November 2, 2020

Nuances of Using the Safety and Performance Pathway for Submitting a 510(k) for Certain Device Types

Author: Suzanne Broussard, PhD 

The FDA is moving forward with its commitment to strengthen and modernize the 510(k) program. The Safety and Performance Based Pathway is designed to provide a direct and transparent approach to demonstrating safety and effectiveness of low to moderate risk devices that can meet FDA-identified performance criteria to demonstrate substantial equivalence.  

The first device specific guidance documents for Conventional Foley Catheters and Cutaneous Electrodes for Recording Purposes were released in August 2020. More recently, FDA hosted a webinar providing some key points to consider when submitting a 510(k) to the Safety and Performance Based Pathway.   

Background information on the Safety and Performance Based Pathway and guidance documents can be found here

Below is a summary of the nuances that FDA wants your organization to consider if you are in the process of submitting a 510(k) or are considering submitting a 510(k) for well-understood Class II devices through the new Safety and Performance Pathway for Certain Device Types.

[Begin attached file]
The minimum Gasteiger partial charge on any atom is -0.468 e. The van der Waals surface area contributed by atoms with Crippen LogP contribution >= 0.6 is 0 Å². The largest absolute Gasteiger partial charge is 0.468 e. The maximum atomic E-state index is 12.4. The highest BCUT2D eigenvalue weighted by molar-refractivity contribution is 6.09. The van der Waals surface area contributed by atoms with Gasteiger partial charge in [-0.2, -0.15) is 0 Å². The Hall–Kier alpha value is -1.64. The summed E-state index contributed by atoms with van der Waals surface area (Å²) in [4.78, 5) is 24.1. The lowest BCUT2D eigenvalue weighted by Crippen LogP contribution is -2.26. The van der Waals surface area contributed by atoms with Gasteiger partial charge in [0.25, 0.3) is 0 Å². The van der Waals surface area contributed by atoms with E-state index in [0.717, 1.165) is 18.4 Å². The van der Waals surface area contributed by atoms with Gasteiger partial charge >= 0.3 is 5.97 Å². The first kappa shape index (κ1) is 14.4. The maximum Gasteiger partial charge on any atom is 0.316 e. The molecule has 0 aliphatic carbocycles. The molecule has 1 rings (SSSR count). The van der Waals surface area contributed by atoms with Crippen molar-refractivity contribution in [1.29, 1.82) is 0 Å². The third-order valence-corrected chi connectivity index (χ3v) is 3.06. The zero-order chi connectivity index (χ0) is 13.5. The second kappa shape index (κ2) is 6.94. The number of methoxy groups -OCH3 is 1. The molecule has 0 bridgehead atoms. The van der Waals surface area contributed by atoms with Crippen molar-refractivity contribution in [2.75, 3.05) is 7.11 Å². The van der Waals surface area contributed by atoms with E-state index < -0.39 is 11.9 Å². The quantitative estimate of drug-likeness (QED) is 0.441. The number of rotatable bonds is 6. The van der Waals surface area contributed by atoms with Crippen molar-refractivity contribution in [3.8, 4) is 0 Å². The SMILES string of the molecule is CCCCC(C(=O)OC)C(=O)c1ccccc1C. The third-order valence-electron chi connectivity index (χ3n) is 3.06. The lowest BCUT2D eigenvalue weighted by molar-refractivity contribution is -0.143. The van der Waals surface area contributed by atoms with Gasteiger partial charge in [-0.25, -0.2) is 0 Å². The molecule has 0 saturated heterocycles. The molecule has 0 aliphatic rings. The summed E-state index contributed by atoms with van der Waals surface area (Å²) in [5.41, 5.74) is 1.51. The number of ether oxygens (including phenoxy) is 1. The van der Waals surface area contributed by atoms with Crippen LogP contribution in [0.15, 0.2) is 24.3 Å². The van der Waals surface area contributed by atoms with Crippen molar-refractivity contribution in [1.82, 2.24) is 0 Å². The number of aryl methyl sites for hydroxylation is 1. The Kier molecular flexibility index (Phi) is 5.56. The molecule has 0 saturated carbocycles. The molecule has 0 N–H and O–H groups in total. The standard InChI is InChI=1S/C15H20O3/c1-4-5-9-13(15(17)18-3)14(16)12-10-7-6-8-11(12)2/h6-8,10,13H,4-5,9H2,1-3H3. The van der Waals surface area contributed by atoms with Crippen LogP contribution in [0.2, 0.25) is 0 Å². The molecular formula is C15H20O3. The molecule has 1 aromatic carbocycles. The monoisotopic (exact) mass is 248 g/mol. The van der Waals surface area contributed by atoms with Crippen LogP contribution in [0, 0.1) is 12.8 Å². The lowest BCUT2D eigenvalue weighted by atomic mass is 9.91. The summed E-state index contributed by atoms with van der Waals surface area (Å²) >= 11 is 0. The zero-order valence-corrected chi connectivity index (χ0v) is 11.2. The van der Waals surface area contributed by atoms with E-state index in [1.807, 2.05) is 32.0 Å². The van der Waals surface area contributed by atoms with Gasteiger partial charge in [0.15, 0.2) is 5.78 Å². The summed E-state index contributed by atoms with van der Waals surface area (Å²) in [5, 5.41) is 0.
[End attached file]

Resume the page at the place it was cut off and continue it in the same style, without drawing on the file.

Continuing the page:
First, manufacturers must determine if the device is appropriate for the pathway. The scope of each device-specific performance criteria guidance identifies device types that are appropriate. The guidance indicates which performance device-specific criteria need to be meet, and all criteria outlined must be met.  

Secondly, it is still necessary to identify an appropriate predicate for your submission, even though it is not necessary to conduct side by side performance testing of the subject test to the predicate device.  

Third, new submissions through the Safety and Performance pathway are evaluated through the same 510(k) substantial equivalence decision flowchart as before. What is unique about this pathway is that to demonstrate performance the subject device must meet all of the FDA identified criteria listed in the device specific guidance. FDA believes this is important as criteria to appropriately determine substantial equivalence “when the indications for use and technological characteristics do not raise different questions of safety and effectiveness from that of the predicate device. And, that the criteria align with one or more predicates of the same device type.” 

Key Points to Consider When Submitting a 510(k) to the Safety and Performance Pathway: